The Printer's Coffin: The Blake and Avery Mystery Series (Book 2) - The Blake and Avery Mystery Series (Paperback)M. J. Carter (author)
- In stock
For lovers of Sherlock, Shardlake and Ripper Street. A hugely enjoyable action-packed Victorian thriller with a great detective double act.
'Delicious Stuff.' Financial Times
Published in hardback as The Infidel Stain.
London, 1841. Mr Jeremiah Blake and Captain William Avery, recently returned from India, are invited by Viscount Allington to examine the particulars of a grisly pair of murders. Two printers from the seditious gutter presses have been brutally dispatched in distinct but similar circumstances. Fearing the deaths will stoke the fires of Chartism sweeping the capital, Allington hopes Blake and Avery's determination to uncover the truth will solve these crimes and help restore civic order. But there are others who seem equally determined that the pair shall fail . . .
Publisher: Penguin Books Ltd
Number of pages: 384
Weight: 266 g
Dimensions: 198 x 129 x 23 mm
Witty and unfailingly readable...its contemporary resonance [is] all the more effective for being implicit. -- Andrew Taylor * The Spectator *
An entertaining stew of blackmail, murder, cross-dressing and incomprehensible slang ... like Dickens, Carter's righteous anger at Victorian hypocrisy does not prevent her from revelling in it with infectious glee. * Sunday Telegraph *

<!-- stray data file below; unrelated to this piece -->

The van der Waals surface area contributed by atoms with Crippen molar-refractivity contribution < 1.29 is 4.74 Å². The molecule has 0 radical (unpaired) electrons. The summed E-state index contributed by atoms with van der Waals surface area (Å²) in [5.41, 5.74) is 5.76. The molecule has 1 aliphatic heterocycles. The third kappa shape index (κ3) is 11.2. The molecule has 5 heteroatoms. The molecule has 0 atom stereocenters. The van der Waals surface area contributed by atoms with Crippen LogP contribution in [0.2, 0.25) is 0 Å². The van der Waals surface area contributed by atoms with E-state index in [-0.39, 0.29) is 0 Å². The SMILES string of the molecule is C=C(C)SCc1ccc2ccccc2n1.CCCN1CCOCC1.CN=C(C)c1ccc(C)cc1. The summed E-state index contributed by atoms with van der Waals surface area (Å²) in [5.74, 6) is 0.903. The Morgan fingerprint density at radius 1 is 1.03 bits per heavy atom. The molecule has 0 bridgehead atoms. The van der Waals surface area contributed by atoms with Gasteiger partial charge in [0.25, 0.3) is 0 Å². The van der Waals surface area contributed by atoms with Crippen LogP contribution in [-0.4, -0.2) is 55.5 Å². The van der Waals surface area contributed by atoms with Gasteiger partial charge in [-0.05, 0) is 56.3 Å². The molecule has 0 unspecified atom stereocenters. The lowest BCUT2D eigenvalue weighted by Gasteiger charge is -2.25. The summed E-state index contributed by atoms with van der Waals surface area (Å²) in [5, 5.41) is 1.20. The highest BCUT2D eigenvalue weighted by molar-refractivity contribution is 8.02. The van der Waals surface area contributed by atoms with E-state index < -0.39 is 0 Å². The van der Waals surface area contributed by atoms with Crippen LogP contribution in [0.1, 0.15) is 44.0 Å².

While the relationship between the dynamic duo Blake and Avery evolves in a nuanced, tender way the real star of the show in this complex, clever novel is London itself. * Evening Standard *
The Strangler Vine was a promising and enjoyable debut - plenty of action, rich in historical detail, all crowned with a very clever twist. Carter has proved with The Infidel Stain that it was not a one-off. * The Times *
If this series is not bought for film, it would be another mark of the corporate stupidity that lost the BBC Ripper Street. It is, however, far more pleasurable and impressive to read. * Independent on Sunday *
Vivid...done with brio. * Mail on Sunday *
A sinister tale involving political revolution, printers and porn, The Infidel Stain drips with period atmosphere. * Bella Magazine *
Compelling... Carter's book is historical crime fiction at its best. * Nick Rennison, BBC History Magazine *
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